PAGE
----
The deadline was Monday for the company to identify a so-called stalking horse bidder, which would make an initial offer for the grocer’s assets that any other suitor would have to beat. Bidders for the business still could emerge, but time is running out.
Indiana-based Marsh Supermarkets apparently was unable to line up a so-called stalking horse bidder for its remaining 44 stores by Monday’s deadline.
Among the chain’s stores is one at 3075 E. 25th St. in Columbus.
Stalking horse bidders are initial bidders that receive favored treatment in return for making an opening offer for a company’s assets. Those advantages typically include a breakup fee if the suitor ultimately is outbid or reimbursement for its expenses.
A sale timetable that Marsh filed with bankruptcy court in Delaware late last month set Monday as the “deadline to designate any stalking horse purchaser.” No filings with the court indicate the company was able to line up a stalking horse.
A potential buyer or buyers still might emerge, but time is running out. Under the timeline filed with the court, potential suitors have until 5 p.m. today to submit bids. If more than one bidder emerges, they will square off at a June 12 auction.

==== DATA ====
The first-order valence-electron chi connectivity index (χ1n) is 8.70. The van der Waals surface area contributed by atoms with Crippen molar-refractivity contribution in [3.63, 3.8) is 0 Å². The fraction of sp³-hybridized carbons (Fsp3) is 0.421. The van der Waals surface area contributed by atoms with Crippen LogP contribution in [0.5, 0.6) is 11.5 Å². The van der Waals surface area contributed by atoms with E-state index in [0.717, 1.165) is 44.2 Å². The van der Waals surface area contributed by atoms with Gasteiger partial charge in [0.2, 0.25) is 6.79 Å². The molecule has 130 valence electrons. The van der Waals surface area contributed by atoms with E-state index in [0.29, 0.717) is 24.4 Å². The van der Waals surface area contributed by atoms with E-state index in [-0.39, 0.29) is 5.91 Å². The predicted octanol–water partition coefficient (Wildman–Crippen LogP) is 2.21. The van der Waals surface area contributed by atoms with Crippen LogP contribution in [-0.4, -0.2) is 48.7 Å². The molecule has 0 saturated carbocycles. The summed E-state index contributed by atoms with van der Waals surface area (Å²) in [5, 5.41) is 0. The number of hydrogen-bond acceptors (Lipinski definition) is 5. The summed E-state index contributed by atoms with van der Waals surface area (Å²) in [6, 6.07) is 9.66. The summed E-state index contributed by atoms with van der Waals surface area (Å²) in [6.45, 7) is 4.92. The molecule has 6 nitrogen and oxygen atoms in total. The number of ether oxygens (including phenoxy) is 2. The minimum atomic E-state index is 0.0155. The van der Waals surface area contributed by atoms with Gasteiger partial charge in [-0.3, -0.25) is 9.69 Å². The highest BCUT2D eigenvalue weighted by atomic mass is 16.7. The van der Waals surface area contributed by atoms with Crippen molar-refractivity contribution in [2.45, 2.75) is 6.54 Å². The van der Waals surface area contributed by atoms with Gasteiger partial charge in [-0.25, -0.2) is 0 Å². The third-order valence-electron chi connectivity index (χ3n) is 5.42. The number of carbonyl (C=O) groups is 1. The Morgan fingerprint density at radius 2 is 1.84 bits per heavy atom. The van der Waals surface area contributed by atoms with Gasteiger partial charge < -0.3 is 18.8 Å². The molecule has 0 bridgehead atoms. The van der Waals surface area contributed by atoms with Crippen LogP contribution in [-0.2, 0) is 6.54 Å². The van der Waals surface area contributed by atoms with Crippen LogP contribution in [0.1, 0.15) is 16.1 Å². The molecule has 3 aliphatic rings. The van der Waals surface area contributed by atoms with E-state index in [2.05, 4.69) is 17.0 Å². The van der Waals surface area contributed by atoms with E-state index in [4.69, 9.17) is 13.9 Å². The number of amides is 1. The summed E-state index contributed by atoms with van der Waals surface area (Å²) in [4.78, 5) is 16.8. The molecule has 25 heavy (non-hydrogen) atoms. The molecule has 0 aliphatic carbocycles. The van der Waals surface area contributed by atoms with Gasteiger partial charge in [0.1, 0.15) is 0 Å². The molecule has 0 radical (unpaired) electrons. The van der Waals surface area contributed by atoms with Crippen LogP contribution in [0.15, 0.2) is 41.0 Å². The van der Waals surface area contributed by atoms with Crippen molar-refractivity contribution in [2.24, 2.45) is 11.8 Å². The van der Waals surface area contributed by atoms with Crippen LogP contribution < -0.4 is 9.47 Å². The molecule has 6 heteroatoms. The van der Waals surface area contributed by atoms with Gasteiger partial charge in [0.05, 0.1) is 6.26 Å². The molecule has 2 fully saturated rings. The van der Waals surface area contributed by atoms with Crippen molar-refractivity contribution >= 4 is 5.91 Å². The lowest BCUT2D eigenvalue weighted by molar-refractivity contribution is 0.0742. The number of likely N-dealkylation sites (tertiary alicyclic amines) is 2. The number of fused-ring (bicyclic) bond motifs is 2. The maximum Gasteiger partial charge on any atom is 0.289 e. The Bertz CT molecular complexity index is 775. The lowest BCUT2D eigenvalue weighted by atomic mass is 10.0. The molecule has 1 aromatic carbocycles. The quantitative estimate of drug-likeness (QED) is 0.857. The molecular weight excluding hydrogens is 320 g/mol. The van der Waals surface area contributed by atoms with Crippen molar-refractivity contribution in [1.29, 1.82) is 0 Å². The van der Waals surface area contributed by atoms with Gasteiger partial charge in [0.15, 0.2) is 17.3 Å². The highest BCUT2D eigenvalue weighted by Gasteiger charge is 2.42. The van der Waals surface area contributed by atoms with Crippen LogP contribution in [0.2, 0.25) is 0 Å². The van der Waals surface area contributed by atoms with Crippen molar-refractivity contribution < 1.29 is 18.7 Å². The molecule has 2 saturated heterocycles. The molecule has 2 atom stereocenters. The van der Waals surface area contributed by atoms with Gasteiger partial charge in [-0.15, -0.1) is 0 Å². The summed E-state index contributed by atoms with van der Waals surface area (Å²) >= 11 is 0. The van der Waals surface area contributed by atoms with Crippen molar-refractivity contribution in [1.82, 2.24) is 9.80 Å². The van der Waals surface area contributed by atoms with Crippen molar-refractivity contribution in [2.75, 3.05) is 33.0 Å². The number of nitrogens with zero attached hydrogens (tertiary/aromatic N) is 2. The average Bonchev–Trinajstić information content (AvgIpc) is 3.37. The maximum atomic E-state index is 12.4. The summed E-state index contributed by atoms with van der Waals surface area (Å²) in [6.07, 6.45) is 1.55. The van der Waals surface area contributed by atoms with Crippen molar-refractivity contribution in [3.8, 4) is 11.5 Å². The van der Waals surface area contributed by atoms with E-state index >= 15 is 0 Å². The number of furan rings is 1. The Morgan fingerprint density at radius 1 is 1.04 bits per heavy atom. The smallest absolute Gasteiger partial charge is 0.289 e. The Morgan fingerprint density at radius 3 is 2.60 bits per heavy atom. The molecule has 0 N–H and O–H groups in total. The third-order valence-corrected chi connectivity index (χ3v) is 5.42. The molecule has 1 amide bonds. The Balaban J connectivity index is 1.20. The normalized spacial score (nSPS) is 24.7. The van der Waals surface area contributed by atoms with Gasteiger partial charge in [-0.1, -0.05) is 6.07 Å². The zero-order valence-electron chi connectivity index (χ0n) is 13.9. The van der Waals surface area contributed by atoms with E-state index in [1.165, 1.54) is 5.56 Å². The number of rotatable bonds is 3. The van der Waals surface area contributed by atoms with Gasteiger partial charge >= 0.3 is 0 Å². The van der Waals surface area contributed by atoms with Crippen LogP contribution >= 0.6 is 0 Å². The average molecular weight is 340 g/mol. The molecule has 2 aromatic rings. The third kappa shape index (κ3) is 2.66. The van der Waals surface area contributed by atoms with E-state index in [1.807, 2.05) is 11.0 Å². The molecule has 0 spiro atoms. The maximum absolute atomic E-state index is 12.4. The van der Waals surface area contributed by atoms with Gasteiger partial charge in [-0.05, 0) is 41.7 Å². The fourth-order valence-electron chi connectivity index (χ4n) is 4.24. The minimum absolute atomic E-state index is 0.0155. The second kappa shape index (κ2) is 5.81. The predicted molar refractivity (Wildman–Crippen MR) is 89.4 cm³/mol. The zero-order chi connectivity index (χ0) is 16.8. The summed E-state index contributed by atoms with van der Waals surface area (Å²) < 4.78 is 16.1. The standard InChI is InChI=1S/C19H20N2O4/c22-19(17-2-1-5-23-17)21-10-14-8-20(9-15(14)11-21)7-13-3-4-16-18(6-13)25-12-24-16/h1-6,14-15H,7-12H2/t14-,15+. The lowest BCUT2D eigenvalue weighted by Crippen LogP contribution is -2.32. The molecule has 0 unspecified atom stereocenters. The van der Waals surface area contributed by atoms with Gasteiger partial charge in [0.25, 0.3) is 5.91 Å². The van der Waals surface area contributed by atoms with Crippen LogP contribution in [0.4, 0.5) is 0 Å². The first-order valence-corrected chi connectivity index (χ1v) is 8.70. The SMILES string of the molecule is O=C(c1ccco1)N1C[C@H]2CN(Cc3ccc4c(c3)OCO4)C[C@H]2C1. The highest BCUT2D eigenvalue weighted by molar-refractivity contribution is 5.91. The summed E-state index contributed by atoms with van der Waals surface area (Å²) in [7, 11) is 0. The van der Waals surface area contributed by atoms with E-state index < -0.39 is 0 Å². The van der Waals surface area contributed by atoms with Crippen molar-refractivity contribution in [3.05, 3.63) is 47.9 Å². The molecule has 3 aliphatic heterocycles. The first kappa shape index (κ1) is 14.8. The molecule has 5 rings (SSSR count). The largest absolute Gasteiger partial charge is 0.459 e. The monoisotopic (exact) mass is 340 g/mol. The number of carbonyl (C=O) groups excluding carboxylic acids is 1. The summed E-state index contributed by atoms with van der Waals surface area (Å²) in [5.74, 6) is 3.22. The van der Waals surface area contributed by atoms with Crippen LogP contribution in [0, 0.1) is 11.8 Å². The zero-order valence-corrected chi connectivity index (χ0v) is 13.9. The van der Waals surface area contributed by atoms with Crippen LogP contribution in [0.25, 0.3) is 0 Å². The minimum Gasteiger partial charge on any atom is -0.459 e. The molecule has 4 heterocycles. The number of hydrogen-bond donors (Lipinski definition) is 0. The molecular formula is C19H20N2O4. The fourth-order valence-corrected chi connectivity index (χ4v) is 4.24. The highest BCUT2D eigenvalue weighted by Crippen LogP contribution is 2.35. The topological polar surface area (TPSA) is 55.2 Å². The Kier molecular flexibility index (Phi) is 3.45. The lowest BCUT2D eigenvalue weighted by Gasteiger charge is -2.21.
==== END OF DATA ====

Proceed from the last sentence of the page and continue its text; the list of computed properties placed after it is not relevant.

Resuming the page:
Marsh, which has been trying to find a buyer for months, filed for Chapter 11 bankruptcy reorganization on May 11. The company, which had nearly 120 stores a decade ago, has been retrenching for years amid withering competition from Kroger, Meijer and other chains.
The lack of a stalking horse bidder in a bankruptcy sale does not necessarily signal a lack of suitors, according to a primer on bankruptcy sales posted on the website of Jones Day, a Cleveland-based law firm not involved in the Marsh case.
“Potential purchasers may be reluctant to take on the role of the stalking horse for a variety of reasons, preferring instead to wait for another bidder to negotiate the deal and then participate in the auction,” according to the primer.
“The initial bidder typically has to expend greater resources than other bidders in negotiating the deal, performing due diligence, and otherwise setting the ‘floor’ for the terms of the transaction.”
Observers say myriad grocery chains likely are interested some of the stores—ranging from Cincinnati-based Kroger Co., which already is a powerhouse in the central Indiana market, to Pittsburgh-based Giant Eagle, which has only one grocery in the area.
Marsh’ top brass stand to be handsomely compensated if the company can find a buyer. Under a key-employee plan filed with the court, 10 key employees could split as much as $1.1 million if a buyer pays more than $50 million and commits to keep all 44 stores operating as groceries.